Technology, it seems, is a winner.  It’s here to stay.  After all, people across the world connect with Google and Skype, navigation bars and Tweeting. Let’s use it to our patients’ advantage, in “service of humanity… with conscience and dignity.”


Resources:

  • http://www.msnbc.msn.com/id/41809130/ns/health-health_care/t/better-health-doctor-patient-relationships-improving/#.UDby99ZlRyw
  • http://blogs.kqed.org/stateofhealth/2012/04/19/technology-enables-collaborative-doctor-patient-relationships/
  • http://www.yaledailynews.com/news/2010/oct/22/technology-destroys-doctor-patient-relationships/


Diane Dean, RN-BC, LPC, CEG is a licensed registered nurse, a professional counselor and a professionally-trained coach with 20+ years of healthcare experience.  She owns and operates Epiphany! Counseling and Wellness Center in Pittsburgh, PA and works as a writer for healthline.com

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21 Responses to “Technology and Healthcare: Breaking Down Doctor-Patient Barriers”

  1. Reply Technology and Healthcare: Breaking Down Doctor-Patient Barriers - Howard Luks, MD | Social Media | Content Writing | Web Copywriting | Scoop.it says:

    [...]   Technology conjures images of steel and gadgets. Parts and pieces. Bells and whistles. It?s sophisticated. Intriguing. High tech. But it?  [...]

  2. Reply Technology and Healthcare: Breaking Down Doctor-Patient Barriers - Howard Luks, MD | Social Media and Health Care | Scoop.it says:

    [...]   Technology conjures images of steel and gadgets. Parts and pieces. Bells and whistles. It?s sophisticated. Intriguing. High tech. But it?  [...]

  3. Reply Jack West, MD says:

    Great insights, and that’s exactly what I’m seeing as a clinical oncologist. We’re moving out of centuries of a “unidirectional” model in which doctors, who had a monopoly on relevant information, told patients what to do, to a new era of “bidirectional”, collaborative care that also includes input from online communities and leads to a mutual discussion of how to best proceed. In the world of cancer, at least, progress has been so fast that no single doctor can know everything that might be relevant to a patient’s care, and it is a disease that is typically very serious but also often chronic enough that patients and caregivers can have the opportunity to become quite educated and participate in their own care. This creates an ideal setting in which doctors should welcome additional input from patients and caregivers who can become very sophisticated allies in generating the most overall knowledge and, ideally, a consensus about the best treatment strategy.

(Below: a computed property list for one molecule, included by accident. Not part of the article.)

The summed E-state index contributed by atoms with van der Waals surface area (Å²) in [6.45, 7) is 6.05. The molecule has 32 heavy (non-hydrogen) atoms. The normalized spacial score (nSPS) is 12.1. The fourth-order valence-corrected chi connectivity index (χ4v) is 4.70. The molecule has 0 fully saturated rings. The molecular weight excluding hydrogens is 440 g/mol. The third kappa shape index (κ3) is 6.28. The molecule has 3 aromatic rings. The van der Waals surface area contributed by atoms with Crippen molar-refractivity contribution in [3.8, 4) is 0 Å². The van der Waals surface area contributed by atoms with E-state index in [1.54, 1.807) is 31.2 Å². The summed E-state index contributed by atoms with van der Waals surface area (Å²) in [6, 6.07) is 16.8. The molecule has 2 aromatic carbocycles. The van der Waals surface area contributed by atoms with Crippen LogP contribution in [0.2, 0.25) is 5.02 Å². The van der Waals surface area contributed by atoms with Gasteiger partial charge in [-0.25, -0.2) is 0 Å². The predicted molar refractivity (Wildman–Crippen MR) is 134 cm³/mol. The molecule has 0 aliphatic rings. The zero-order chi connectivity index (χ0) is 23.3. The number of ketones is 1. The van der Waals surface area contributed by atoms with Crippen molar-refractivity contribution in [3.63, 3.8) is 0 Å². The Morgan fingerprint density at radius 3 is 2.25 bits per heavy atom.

I think the leading challenges are that it takes time and effort for patients and caregivers to really learn the nuances of a topic, that it can be difficult to assess the quality of a very wide range of content available on line, but especially that this new model challenges our conditioned expectations. Doctors have expected to be the definitive authority, and acknowledging that they can’t and don’t know everything relevant about a subject undermines outdated but longstanding presumptions of what a doctor should be. It represents a fundamental change in the identity of what being a doctor is, at least among doctors who trained before Google and online communities democratized health care information.

    Meanwhile, patients and caregivers can no longer cling to the idea that it must be a terrible shortcoming of their doctor to not know everything about their medical issue. That concept is predicated on a fiction perpetuated by the health care system and the media, but it’s important that knowledgeable patients who do collaborate in bringing new information into the exam room don’t presume that only a sub-par doctor would benefit from the insights collected by people who can focus on a single case — their own — with intense focus. Even the most knowledgeable doctors will need to spread their attention across a range of patients and conditions.

    There’s no question that the democratization of medical information has been disruptive, and I strongly believe it will prove to be beneficial, but it is always difficult to have new conditions overturn longstanding social dynamics.

    Jack West, MD
    Seattle, WA

    • Reply Howard J. Luks, MD says:

      Thanks Jack… I’ve always felt that docs should never be afraid to say ” I don’t know” … but let’s head to the computer and find out. I also think it’s perfectly ok to give patients homework — and the appropriate terms to search and then have them return in a week of so to review what we both learned.

      Howard Luks, MD
      Hawthorne NY

  4. Reply Technology and Healthcare: Breaking Down Doctor-Patient Barriers - Howard Luks, MD | Websalute, e-santé, e-health, #hcsmeuit | Scoop.it says:

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    [...] A few short years ago, some health experts refuted efforts designed to progress the use of technology in healthcare. They insisted that technology would distance patients from doctors, who would increase their focus on “dissecting” and “diseases” rather than “emotional connection” and the well-being of their patients. Yet, recent reports have focused on the converse: how technology is bridging the doctor-patient gap, rather than widening it.      [...]

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  8. Reply Technology and Healthcare: Breaking Down Doctor-Patient Barriers - Howard Luks, MD | Health Care Social Media Monitor | Scoop.it says: